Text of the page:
Diy Tips: Working With Plywood

When sawing panels to size, handle the sheets in a way that splintering occurs on the back face only. Using a handsaw this is attained by working with the good face up. When cutting on a circular bench or table saw, the good face must also be up. However, when using a portable circular saw or with an overhead radial arm saw the good face should always be down because the teeth cut from the opposite direction.

When it is crucial to get a clean cut on the back side as well as on the face, splintering can be brought down

by first scoring deeply on the line of cut, with a sharp knife or a chisel. A different way to minimize splintering is to back up the sheet on the line of cut by clamping or temporarily nailing on a scrap piece of plywood or other lumber. You can then cut through both at once. Splintering would occur on the scrap lumber rather than on the back side of the plywood panel.

Irrespective of the type of saw being used (hand or power), a sharp blade having teeth with as little set as possible must be used. For hand sawing, select a crosscut saw with fine teeth and hold it at a low angle to the surface. Power saw blades must be of the combination type, while hollow-ground blades testament give the smoothest cut of all. For best results, set the depth of a circular saw blade so that it just projects through the thickness of the plywood.

To minimize splitting when drilling holes, back up plywood panels using scrap pieces of lumber wherever possible. This scrap must be clamped or nailed tightly to the back side of the panel. It allows the cutting bit to pull clear through the plywood without splintering on the back. Any splintering that occurs will happen on the scrap lumber instead.

To minimize chipping when edges should be planed, always work from both ends in towards


the middle. Don't allow the plane blade to run off at either end. A tool which works even better than a plane for trimming plywood edges is one which bears a multibladed face that is stamped out of a single sheet of flat steel—much like an outmoded potato grater. These tools are made in various sizes and shapes and are presently available in most hardware stores.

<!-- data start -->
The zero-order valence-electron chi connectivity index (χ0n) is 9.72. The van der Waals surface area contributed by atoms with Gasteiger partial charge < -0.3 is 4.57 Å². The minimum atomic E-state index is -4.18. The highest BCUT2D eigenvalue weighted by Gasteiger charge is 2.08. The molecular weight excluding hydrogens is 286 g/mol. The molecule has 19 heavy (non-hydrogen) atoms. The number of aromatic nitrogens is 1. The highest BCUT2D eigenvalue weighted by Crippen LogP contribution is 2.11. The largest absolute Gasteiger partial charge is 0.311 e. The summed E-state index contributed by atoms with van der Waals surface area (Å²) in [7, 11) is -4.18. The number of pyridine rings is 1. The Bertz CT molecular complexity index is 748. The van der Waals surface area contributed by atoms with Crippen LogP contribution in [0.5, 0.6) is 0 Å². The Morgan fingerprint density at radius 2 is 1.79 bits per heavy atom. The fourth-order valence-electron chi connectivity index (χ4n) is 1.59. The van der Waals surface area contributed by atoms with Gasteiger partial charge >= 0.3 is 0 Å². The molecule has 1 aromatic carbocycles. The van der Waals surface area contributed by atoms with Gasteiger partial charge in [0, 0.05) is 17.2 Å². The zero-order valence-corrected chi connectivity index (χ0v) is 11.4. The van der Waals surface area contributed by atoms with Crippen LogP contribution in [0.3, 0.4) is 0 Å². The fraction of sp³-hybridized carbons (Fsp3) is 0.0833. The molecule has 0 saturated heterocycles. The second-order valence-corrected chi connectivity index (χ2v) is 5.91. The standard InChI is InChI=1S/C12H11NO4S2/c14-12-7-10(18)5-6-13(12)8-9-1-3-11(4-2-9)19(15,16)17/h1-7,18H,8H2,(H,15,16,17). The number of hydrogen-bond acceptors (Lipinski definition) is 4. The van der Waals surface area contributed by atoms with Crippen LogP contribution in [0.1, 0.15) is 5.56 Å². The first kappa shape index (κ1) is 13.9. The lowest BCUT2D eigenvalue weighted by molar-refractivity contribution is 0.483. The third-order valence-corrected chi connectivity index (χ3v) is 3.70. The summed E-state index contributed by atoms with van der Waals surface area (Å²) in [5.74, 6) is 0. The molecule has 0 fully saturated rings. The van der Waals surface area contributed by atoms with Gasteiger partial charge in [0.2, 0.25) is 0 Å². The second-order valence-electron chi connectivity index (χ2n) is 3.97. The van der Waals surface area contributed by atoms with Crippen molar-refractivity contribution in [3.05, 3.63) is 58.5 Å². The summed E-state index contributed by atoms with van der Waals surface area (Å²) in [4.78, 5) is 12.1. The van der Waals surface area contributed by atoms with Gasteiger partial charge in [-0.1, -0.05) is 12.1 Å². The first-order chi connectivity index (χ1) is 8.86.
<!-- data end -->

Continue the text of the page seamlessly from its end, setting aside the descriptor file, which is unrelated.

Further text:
To minimize the problem of finishing or otherwise treating plywood edges, units must be made so that edges are hidden wherever possible. Mitered joints or rabbeted joints will do the trick, but both these techniques require power tools and careful fitting. An easier method consists of creating a simple butt joint (glue should be used together with the nails or screws), then covering the exposed edge using a thin wood veneer. This can be bought in flexible tape form, and it can just be glued onto the edge of the plywood with contact cement or other adhesive.

Another simple way to conceal edges if paint will be used for a final finish is to fill the exposed end grain using putty or spackling compound. These are available in both ready-mixed and powder form. Smear them on generously and allow to dry, then sand smooth using fine sandpaper.

Edges can also be hidden effectively with moldings or solid wood strips that are nailed and glued into place. Even simpler to utilize are the special veneer-faced aluminum moldings which allow joining of panels either at right angles or end-to-end without edges becoming visible. Primarily made for use with hardwood paneling, these moldings are nailed directly to the supporting studs or framework. They hold panels securely by locking onto the edges. They eliminate virtually all need for nailing through the edges, and hence save on the job of countersinking and puttying.
 



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